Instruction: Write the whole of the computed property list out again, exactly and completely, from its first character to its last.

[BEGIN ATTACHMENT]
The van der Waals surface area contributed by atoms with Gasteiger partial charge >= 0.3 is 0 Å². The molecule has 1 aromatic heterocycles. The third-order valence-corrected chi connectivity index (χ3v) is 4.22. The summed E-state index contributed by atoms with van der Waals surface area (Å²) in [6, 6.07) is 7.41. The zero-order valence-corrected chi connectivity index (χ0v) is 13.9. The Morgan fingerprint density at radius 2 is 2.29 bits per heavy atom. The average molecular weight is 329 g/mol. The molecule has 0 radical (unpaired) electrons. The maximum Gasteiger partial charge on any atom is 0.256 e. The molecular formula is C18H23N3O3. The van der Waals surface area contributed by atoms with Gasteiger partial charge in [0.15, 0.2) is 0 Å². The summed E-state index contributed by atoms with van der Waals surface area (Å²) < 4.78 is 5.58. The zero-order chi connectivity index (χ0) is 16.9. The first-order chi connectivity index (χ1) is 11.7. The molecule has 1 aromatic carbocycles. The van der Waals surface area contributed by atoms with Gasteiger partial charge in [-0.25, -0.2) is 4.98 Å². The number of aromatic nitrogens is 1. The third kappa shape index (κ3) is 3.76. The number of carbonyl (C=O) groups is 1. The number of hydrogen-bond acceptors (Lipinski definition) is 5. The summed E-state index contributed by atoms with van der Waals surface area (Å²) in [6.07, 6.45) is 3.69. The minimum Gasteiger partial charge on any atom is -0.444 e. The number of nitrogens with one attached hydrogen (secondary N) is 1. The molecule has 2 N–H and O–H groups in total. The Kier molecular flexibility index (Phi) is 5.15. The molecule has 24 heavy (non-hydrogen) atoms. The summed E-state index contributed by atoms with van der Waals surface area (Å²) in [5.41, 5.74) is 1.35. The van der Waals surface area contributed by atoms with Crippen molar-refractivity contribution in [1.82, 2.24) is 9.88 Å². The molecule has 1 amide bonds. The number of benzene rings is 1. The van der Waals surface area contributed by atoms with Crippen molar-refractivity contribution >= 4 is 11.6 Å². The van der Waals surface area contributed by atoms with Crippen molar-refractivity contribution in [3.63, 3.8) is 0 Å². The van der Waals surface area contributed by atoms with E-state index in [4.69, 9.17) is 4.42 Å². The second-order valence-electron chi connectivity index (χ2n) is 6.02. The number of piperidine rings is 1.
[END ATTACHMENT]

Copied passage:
The van der Waals surface area contributed by atoms with Gasteiger partial charge >= 0.3 is 0 Å². The molecule has 1 aromatic heterocycles. The third-order valence-corrected chi connectivity index (χ3v) is 4.22. The summed E-state index contributed by atoms with van der Waals surface area (Å²) in [6, 6.07) is 7.41. The zero-order valence-corrected chi connectivity index (χ0v) is 13.9. The Morgan fingerprint density at radius 2 is 2.29 bits per heavy atom. The average molecular weight is 329 g/mol. The molecule has 0 radical (unpaired) electrons. The maximum Gasteiger partial charge on any atom is 0.256 e. The molecular formula is C18H23N3O3. The van der Waals surface area contributed by atoms with Gasteiger partial charge in [0.15, 0.2) is 0 Å². The summed E-state index contributed by atoms with van der Waals surface area (Å²) < 4.78 is 5.58. The zero-order chi connectivity index (χ0) is 16.9. The first-order chi connectivity index (χ1) is 11.7. The molecule has 1 aromatic carbocycles. The van der Waals surface area contributed by atoms with Gasteiger partial charge in [-0.25, -0.2) is 4.98 Å². The number of aromatic nitrogens is 1. The third kappa shape index (κ3) is 3.76. The number of carbonyl (C=O) groups is 1. The number of hydrogen-bond acceptors (Lipinski definition) is 5. The summed E-state index contributed by atoms with van der Waals surface area (Å²) in [6.07, 6.45) is 3.69. The minimum Gasteiger partial charge on any atom is -0.444 e. The number of nitrogens with one attached hydrogen (secondary N) is 1. The molecule has 2 N–H and O–H groups in total. The Kier molecular flexibility index (Phi) is 5.15. The molecule has 24 heavy (non-hydrogen) atoms. The summed E-state index contributed by atoms with van der Waals surface area (Å²) in [5.41, 5.74) is 1.35. The van der Waals surface area contributed by atoms with Crippen molar-refractivity contribution in [1.82, 2.24) is 9.88 Å². The molecule has 1 amide bonds. The number of benzene rings is 1. The van der Waals surface area contributed by atoms with Crippen molar-refractivity contribution >= 4 is 11.6 Å². The van der Waals surface area contributed by atoms with Crippen molar-refractivity contribution in [3.63, 3.8) is 0 Å². The van der Waals surface area contributed by atoms with E-state index in [4.69, 9.17) is 4.42 Å². The second-order valence-electron chi connectivity index (χ2n) is 6.02. The number of piperidine rings is 1.